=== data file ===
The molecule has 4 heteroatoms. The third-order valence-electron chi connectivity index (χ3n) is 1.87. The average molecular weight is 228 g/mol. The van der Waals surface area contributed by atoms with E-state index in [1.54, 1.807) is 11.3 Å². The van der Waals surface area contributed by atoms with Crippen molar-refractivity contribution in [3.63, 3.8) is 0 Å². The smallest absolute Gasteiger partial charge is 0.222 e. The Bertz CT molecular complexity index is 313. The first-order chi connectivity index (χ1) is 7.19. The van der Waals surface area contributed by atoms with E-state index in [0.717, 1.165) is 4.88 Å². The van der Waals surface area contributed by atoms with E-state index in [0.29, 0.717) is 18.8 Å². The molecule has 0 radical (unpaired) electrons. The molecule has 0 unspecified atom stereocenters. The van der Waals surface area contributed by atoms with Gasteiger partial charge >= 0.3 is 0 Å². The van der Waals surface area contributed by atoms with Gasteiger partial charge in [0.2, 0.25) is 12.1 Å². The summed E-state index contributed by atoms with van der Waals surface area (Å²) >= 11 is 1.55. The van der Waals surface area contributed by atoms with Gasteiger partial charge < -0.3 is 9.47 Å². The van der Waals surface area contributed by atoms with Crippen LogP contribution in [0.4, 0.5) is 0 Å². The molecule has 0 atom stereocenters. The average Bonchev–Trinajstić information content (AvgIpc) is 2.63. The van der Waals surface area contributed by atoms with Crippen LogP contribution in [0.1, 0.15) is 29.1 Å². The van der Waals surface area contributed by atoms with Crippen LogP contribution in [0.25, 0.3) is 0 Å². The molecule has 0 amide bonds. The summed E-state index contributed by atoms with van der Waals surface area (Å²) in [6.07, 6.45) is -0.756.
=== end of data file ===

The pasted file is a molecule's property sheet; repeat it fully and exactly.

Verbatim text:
The molecule has 4 heteroatoms. The third-order valence-electron chi connectivity index (χ3n) is 1.87. The average molecular weight is 228 g/mol. The van der Waals surface area contributed by atoms with E-state index in [1.54, 1.807) is 11.3 Å². The van der Waals surface area contributed by atoms with Crippen molar-refractivity contribution in [3.63, 3.8) is 0 Å². The smallest absolute Gasteiger partial charge is 0.222 e. The Bertz CT molecular complexity index is 313. The first-order chi connectivity index (χ1) is 7.19. The van der Waals surface area contributed by atoms with E-state index in [0.717, 1.165) is 4.88 Å². The van der Waals surface area contributed by atoms with E-state index in [0.29, 0.717) is 18.8 Å². The molecule has 0 radical (unpaired) electrons. The molecule has 0 unspecified atom stereocenters. The van der Waals surface area contributed by atoms with Gasteiger partial charge >= 0.3 is 0 Å². The van der Waals surface area contributed by atoms with Gasteiger partial charge in [0.2, 0.25) is 12.1 Å². The summed E-state index contributed by atoms with van der Waals surface area (Å²) >= 11 is 1.55. The van der Waals surface area contributed by atoms with Gasteiger partial charge < -0.3 is 9.47 Å². The van der Waals surface area contributed by atoms with Crippen LogP contribution in [0.4, 0.5) is 0 Å². The molecule has 0 atom stereocenters. The average Bonchev–Trinajstić information content (AvgIpc) is 2.63. The van der Waals surface area contributed by atoms with Crippen LogP contribution in [0.1, 0.15) is 29.1 Å². The van der Waals surface area contributed by atoms with Crippen LogP contribution in [0.25, 0.3) is 0 Å². The molecule has 0 amide bonds. The summed E-state index contributed by atoms with van der Waals surface area (Å²) in [6.07, 6.45) is -0.756.